Warning: include_once(../article_type.php): failed to open stream: No such file or directory in /home/suxhorbncfos/public_html/jocct/JOCCT.MS.ID.555738.php on line 83
Warning: include_once(): Failed opening '../article_type.php' for inclusion (include_path='.:/opt/alt/php56/usr/share/pear:/opt/alt/php56/usr/share/php') in /home/suxhorbncfos/public_html/jocct/JOCCT.MS.ID.555738.php on line 83
Carbon Dioxide Digital Subtraction
Angiography (CO2 DSA) in Peripheral
Intervention-The Malaysian Experience
Alan Koay Choon Chern1*, Johan Rizwal Ismail1,2, Kumara Gurupparan1and Shaiful Azmi Yahaya1
1Peripheral and Vascular Unit, National Heart Institute (IJN), Malaysia
2Department of Cardiology, UiTM, Malaysia
Submission: November 15, 2017; Published: November 27, 2017
*Corresponding author: Alan Koay Choon Chern, Peripheral and Vascular Unit, National Heart Institute (IJN), Malaysia,
How to cite this article: Alan K C C, Johan R I, Kumara G, Shaiful A Y. Carbon Dioxide Digital Subtraction Angiography (CO2 DSA) in Peripheral Intervention-The Malaysian Experience. J Cardiol & Cardiovasc Ther 2017; 8(3): 555738. DOI: 10.19080/JOCCT.2017.08.555738
Carbon dioxide (CO2) was first introduced as a non- vascular contrast agent in the 1920s when retroperitoneal pneumatography was used to visualise the kidneys and adrenal masses. While Paul Rosentein employed oxygen (O2) as a contrast agent, it was Humberto Horacio Carelli who propagated the use of CO2, which he perceived to be absorbed faster than O2, thus conferring a lower risk of air emboli . Thirty to forty years on, the use of CO2 expanded into the realm of the cardiovascular system, firstly to evaluate for pericardial effusion then subsequently for veno cavography . A decade later through a stroke of serendipity, Irvin Hawkins discovered that CO2 can also be safely applied in arteriography . With the advent of digital subtraction angiography (DSA) and better delivery systems in the 1980s, the use of CO2 as a contrast agent continued to make headway in the field of peripheral intervention, particularly in patients with chronic kidney disease (CKD) and iodinated contrast allergy [4,5].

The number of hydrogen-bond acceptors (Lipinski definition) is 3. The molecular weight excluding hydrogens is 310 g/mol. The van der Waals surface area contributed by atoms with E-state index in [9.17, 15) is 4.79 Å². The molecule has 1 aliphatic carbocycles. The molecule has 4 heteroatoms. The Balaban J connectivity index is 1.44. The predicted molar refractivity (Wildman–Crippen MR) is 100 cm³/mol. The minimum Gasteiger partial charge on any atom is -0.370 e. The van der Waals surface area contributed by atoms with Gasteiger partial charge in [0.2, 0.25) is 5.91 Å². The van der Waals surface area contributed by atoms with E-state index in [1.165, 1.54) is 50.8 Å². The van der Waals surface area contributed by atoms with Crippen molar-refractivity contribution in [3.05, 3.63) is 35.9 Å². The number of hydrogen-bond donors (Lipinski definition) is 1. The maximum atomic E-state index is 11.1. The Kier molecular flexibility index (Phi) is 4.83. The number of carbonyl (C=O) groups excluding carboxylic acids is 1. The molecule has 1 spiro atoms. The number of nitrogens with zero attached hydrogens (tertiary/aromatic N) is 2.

To the best of our knowledge, CO2 DSA has never been utilized in Malaysia until recently on 26 May 2017, when the Peripheral and Vascular Unit of the National Heart Institute (IJN) explored its use as an alternative contrast agent for diagnostic and therapeutic endovascular procedures. The traditional method of using iodinated (ionic or non-ionic) contrast medium (ICM) has its risk and limitation especially in the majority of diabetic patients with peripheral arterial disease who also have some degree of renal insufficiency. As such, the use of CO2 DSA has granted us more leeway when dealing with this group of patients.
Suffice to say, a basic understanding of CO2 properties would enable the operator to utilize it with confidence and also caution (Table 1). Its low viscosity (1/400 of ICM) and high solubility (30 times O2), allows it to be rapidly dissolved within 30-60 seconds and removed from the lungs. Having mentioned that, CO2 does not mix with blood and together with its buoyancy, a blood-gas interface can be exploited to generate a negative image with DSA. It is thus important to note that because of its buoyancy, CO2 angiography can only safely be recommended for angiography below the diaphragm and preferably in a Trendelenburg position, to avert the risk of spinal, coronary and cerebral gas embolism . Being endogenously present, there is no concern whatsoever with allergy or renal toxicity. Its compressibility and non-combustibility allow for optimal storage and delivery via dedicated systems. Such systems are designed to avoid excessive compression of CO2, which if otherwise delivered can result in pain due to an explosive gaseous expansion .